Beatrice resided on a farm near Lan
ham. He la survived by a widow and
seven children, four sons and three
MBS. MARY KOCH, wife of Fred
Koch of Jansen, Neb., died Friday at
a hospital In Beatrice, aged 28 years.
She Is survived by her husband and
two children, a son and daughter.
Funeral services will be held Mondav
from the family home at Jansen, and
interment will be in Jansen cemetery.
BELLA EGAN, Kansas City, Mo.,
68 years old, died at the Lister hos
pital Wednesday. She Is survived by
a son in Kansas i:ity, and a sister,
Mrs. Cornelia Weatherford, 1004
Nicholas street. The funeral will be
held at Taggert's chapel at 2:30
o'clock Sunday. Interment will be
in Forest Lawn cemeterv.
WILLIAM M. JACKSON, live stock
commission man, 2548 Capitol avenue,
65 years old, died of disease of the
liver, after a long illness, at his home
Thursday. He Is survived by his wife.
The body will be taken to Ottawa,
111., for burial.
CYNTHIA BLACKSON, 1815 Gray
street, 65 years old. died at her home
July 4. She Is survived by her sec
ond husband. W. H. Blackson; a
daughter, Mrs. H. D. Carter, and three
sons, William, Oscar and Ernest
Holmes, all residents of Omaha. Mrs.
Blackson had been a resident of Oma
ha for SO years. Funeral services will
oe neia at the home Sunday at 2:30
o ciock. interment will be at the
west iavn cemetery
at Camp Lewis
r-si " t i ' i v.
' 4 "ft
t . i T
A feature of the banquet was an
- Bnej City Ntws I
lluve Hunt I'rlnt It New Beacon Press.
Klec. Fans, $8. Btirgf.-ss-Granden Co.
Spnnlsli (luh MfftliiK The Omaha
SpunlHh c 1 u I will meet Monday
niKht with Mrs. Hello I'ollock at the
home of Attorney Charles Klgutter,
3708 Jones street.
Countess lti.,spcak Here Countess
Madeline de JJyras. a noted French
woman and a talented speaker, will
be In Omaha July 22 to 24, and will
make .several addresses.? She is sent
hero by the commute on public in
formation. Has 3,180 Stars on Service Flap;
Word comes to the local olltces of the
Hui'llnulon that since the L'nited
States entered the war, 3.4S0 of the
company officials and employes have
entered the several branches of the
Miss Malcolm Burled Monday The
funeral of Miss Dorothy K. Malcolm,
432 Lincoln avenue, has been post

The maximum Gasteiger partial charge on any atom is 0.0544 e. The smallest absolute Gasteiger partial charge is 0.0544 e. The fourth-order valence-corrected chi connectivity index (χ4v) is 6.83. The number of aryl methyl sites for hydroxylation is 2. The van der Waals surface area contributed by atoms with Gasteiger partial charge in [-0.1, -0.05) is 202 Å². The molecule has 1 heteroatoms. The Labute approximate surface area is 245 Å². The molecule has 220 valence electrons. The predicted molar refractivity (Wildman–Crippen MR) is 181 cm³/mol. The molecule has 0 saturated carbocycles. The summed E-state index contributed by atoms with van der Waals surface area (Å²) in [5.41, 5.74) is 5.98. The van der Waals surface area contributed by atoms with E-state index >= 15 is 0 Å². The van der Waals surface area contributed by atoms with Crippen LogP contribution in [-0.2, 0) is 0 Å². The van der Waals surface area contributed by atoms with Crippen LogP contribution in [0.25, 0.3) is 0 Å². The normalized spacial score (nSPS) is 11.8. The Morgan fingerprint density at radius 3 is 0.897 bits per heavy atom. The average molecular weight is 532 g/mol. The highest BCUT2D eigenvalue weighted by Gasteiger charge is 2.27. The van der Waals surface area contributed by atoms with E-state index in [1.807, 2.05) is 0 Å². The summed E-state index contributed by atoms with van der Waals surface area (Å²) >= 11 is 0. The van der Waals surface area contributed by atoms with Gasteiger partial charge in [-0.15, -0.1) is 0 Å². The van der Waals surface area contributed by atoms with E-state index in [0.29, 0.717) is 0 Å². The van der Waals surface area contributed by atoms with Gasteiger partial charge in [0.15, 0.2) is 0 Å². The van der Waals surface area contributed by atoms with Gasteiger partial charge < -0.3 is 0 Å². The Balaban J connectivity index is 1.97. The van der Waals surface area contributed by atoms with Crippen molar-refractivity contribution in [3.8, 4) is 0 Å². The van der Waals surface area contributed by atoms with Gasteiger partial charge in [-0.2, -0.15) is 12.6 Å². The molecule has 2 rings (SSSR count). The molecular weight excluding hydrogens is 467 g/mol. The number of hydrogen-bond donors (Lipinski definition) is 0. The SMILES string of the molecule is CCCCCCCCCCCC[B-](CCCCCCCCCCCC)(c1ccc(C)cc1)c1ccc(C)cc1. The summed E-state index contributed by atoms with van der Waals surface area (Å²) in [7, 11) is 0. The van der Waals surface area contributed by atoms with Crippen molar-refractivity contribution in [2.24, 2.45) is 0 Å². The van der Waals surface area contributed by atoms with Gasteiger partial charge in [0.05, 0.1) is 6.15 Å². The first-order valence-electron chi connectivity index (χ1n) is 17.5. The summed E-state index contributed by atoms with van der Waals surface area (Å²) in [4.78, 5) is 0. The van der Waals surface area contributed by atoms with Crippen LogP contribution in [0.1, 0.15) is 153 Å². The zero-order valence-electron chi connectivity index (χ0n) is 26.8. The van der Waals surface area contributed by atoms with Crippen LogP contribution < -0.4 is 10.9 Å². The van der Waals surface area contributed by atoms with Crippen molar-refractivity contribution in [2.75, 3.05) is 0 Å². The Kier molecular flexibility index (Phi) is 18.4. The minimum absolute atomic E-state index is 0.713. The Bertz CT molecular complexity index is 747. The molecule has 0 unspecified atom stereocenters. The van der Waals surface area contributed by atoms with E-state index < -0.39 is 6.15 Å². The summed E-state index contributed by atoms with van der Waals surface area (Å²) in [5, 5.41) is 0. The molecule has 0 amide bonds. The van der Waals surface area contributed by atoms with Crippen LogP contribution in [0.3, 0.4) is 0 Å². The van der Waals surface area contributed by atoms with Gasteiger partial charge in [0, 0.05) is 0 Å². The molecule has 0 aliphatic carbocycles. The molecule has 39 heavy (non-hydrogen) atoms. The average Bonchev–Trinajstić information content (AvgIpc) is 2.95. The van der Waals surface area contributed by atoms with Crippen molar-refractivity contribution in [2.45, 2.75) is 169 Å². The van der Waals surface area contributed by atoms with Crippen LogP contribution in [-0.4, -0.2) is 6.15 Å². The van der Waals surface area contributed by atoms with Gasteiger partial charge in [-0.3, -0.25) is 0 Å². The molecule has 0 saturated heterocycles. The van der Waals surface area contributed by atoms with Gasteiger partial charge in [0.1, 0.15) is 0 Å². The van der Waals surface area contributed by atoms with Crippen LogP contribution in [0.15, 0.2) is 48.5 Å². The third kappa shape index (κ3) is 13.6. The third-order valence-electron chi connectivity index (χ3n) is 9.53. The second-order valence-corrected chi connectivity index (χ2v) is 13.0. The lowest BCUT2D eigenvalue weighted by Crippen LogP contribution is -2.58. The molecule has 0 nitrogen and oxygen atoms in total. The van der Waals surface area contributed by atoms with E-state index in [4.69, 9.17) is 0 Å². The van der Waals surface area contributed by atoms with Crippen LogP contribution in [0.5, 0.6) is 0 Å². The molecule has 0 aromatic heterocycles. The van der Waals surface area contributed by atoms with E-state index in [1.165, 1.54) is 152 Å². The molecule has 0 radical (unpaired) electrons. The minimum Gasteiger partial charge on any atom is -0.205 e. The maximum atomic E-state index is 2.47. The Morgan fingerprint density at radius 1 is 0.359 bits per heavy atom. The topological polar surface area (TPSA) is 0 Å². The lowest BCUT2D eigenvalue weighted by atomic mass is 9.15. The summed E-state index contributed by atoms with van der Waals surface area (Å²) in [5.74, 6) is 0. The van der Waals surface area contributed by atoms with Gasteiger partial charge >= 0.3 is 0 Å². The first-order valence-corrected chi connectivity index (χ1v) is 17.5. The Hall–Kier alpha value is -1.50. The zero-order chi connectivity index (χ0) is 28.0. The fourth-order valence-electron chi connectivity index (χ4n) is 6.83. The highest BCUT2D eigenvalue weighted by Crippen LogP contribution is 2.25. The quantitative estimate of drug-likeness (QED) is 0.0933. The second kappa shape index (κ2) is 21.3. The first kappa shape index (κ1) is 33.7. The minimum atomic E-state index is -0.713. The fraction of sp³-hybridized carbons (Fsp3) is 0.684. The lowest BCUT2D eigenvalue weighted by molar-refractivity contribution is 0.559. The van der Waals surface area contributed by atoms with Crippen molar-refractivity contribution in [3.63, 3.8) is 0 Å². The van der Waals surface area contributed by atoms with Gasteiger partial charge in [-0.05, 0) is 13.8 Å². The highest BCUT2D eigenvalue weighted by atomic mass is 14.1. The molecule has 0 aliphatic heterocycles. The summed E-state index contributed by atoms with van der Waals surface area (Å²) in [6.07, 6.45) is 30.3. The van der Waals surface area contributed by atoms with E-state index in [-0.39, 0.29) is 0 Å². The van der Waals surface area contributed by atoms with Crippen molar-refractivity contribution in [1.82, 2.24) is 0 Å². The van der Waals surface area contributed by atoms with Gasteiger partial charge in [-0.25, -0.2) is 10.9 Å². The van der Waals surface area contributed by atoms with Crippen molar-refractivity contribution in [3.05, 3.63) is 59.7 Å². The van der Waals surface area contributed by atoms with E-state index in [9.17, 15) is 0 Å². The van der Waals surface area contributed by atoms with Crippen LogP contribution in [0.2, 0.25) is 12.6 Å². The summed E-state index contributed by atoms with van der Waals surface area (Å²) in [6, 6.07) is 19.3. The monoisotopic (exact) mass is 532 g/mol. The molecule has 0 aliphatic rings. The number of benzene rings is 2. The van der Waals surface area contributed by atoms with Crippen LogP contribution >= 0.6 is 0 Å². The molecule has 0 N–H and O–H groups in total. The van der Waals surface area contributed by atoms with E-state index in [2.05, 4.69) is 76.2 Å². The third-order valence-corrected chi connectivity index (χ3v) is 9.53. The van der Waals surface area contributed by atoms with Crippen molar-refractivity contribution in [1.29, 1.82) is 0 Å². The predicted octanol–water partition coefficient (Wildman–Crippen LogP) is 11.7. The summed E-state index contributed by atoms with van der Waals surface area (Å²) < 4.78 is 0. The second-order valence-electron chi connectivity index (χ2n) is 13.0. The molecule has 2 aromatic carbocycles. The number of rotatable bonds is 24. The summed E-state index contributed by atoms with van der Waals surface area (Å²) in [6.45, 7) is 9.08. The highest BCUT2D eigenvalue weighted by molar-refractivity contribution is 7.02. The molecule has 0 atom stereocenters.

poned until Mondr.y afternoon at 2
o'clock. Funeral services will be held
at the Hrailcy & Dorranco chapel,
Nineteenth and Cuming streets.
Wants Divorce mid Alimony Eliza
beth Sharp has tiled a petition for di
vorce from her husband, Kobert
Sharp. She alleges non-support and
desertion, and asks for reasonable ali
mony and the restoration of her maid
en name, Elizabeth llartman.
To Take Pictures Hero The Ak-
Sar-Ben Film company, an Omaha
concern which ls-startiBR in the mov
ing picture business, will take some
comedy pictures with Omaha streets
as background Sunday. The com
pany's studio is at 3016 to 3019 New
Joins Aviation Corps Harold
Steere, 20-year-old son of Asel Steere,
deputy clerk of tfie district court, has
passed his examination for admission
to the aviation corps. He Is now
awaiting orders to proceed to training
camp. Young Steere has been a stu
dent for several years at the Kemper
After Xew Slembers The cam
paign to secure now members of the
Chamber of Commerce traffic bureau
is meeting with success. The aim is
to get every Omaha shplper on the
membership rolls. The traffic bureau
is constantly on the alert to get fair
freight rates to and from Omaha, thus
upholding Omaha's position as a mar
ket. Lads Bound Over Roy Carr, 2414
Patrick avenue; William Lawson,
2614 1'atrick avenue, and James Da
vis, 1845 North Twentieth street,
three colored boys who were arrest
ed on a charge of highway robbery,
were bound over to the district court
on $750 each, In police court Satur
day. The boys are supposed to have
confessed the holding up of Nathan
Cohn, 2021 North Twenty-first street,
and Ernest Benson, 2631 Cass street,
Fine fireplace goods at Sunderlands.
Lodge Room News
Of Greater Omaha's
Omaha lodge, No. 14, will hold it's
next regular meeting at the A. O. U.
W. temple, Fourteenth and Dodge,
Tuesday evening, July 16. All mem
bers are especially requestd to at
tend. Gertie Hansen is chief of hon
or, and Jennie Hicks, recorder.
A. I. U. Lodge Organizes.
Liberty Circle 674 A. I. U. was
organized last Monday by Siate
Kepresentattve H. A. Correa.
This is the first lodge of this order
in Omaha and has started with a
large membership. The nect meet
ing will be held in the same hall next
Monday. There will be a dance Mon
day evening, July IS.